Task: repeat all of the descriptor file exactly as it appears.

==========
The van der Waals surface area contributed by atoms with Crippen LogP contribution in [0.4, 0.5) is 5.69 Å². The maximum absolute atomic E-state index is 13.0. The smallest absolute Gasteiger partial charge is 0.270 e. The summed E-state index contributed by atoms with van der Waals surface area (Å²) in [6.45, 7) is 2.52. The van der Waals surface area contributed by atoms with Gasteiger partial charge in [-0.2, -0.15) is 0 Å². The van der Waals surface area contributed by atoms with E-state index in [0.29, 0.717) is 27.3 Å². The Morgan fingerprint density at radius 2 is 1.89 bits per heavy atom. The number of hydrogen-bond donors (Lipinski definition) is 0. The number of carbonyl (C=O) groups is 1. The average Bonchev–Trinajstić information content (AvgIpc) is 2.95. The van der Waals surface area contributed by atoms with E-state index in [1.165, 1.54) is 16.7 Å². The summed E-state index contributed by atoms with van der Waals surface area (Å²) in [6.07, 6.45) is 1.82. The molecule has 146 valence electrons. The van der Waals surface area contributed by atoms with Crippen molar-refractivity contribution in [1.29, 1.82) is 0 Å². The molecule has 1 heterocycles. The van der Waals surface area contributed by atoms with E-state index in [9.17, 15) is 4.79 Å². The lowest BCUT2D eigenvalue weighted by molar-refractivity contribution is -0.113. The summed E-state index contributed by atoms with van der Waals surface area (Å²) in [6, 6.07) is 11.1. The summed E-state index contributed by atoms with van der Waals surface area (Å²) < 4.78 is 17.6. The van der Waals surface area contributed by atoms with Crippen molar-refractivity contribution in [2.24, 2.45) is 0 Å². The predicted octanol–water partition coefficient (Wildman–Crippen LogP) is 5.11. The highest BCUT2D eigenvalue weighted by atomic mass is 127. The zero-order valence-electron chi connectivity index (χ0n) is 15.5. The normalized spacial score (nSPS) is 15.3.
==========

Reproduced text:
The van der Waals surface area contributed by atoms with Crippen LogP contribution in [0.4, 0.5) is 5.69 Å². The maximum absolute atomic E-state index is 13.0. The smallest absolute Gasteiger partial charge is 0.270 e. The summed E-state index contributed by atoms with van der Waals surface area (Å²) in [6.45, 7) is 2.52. The van der Waals surface area contributed by atoms with Gasteiger partial charge in [-0.2, -0.15) is 0 Å². The van der Waals surface area contributed by atoms with E-state index in [0.29, 0.717) is 27.3 Å². The Morgan fingerprint density at radius 2 is 1.89 bits per heavy atom. The number of hydrogen-bond donors (Lipinski definition) is 0. The number of carbonyl (C=O) groups is 1. The average Bonchev–Trinajstić information content (AvgIpc) is 2.95. The van der Waals surface area contributed by atoms with E-state index in [1.165, 1.54) is 16.7 Å². The summed E-state index contributed by atoms with van der Waals surface area (Å²) in [6.07, 6.45) is 1.82. The molecule has 146 valence electrons. The van der Waals surface area contributed by atoms with Crippen molar-refractivity contribution in [1.29, 1.82) is 0 Å². The molecule has 1 heterocycles. The van der Waals surface area contributed by atoms with E-state index in [9.17, 15) is 4.79 Å². The lowest BCUT2D eigenvalue weighted by molar-refractivity contribution is -0.113. The summed E-state index contributed by atoms with van der Waals surface area (Å²) in [6, 6.07) is 11.1. The summed E-state index contributed by atoms with van der Waals surface area (Å²) < 4.78 is 17.6. The van der Waals surface area contributed by atoms with Crippen molar-refractivity contribution in [2.24, 2.45) is 0 Å². The predicted octanol–water partition coefficient (Wildman–Crippen LogP) is 5.11. The highest BCUT2D eigenvalue weighted by atomic mass is 127. The zero-order valence-electron chi connectivity index (χ0n) is 15.5. The normalized spacial score (nSPS) is 15.3.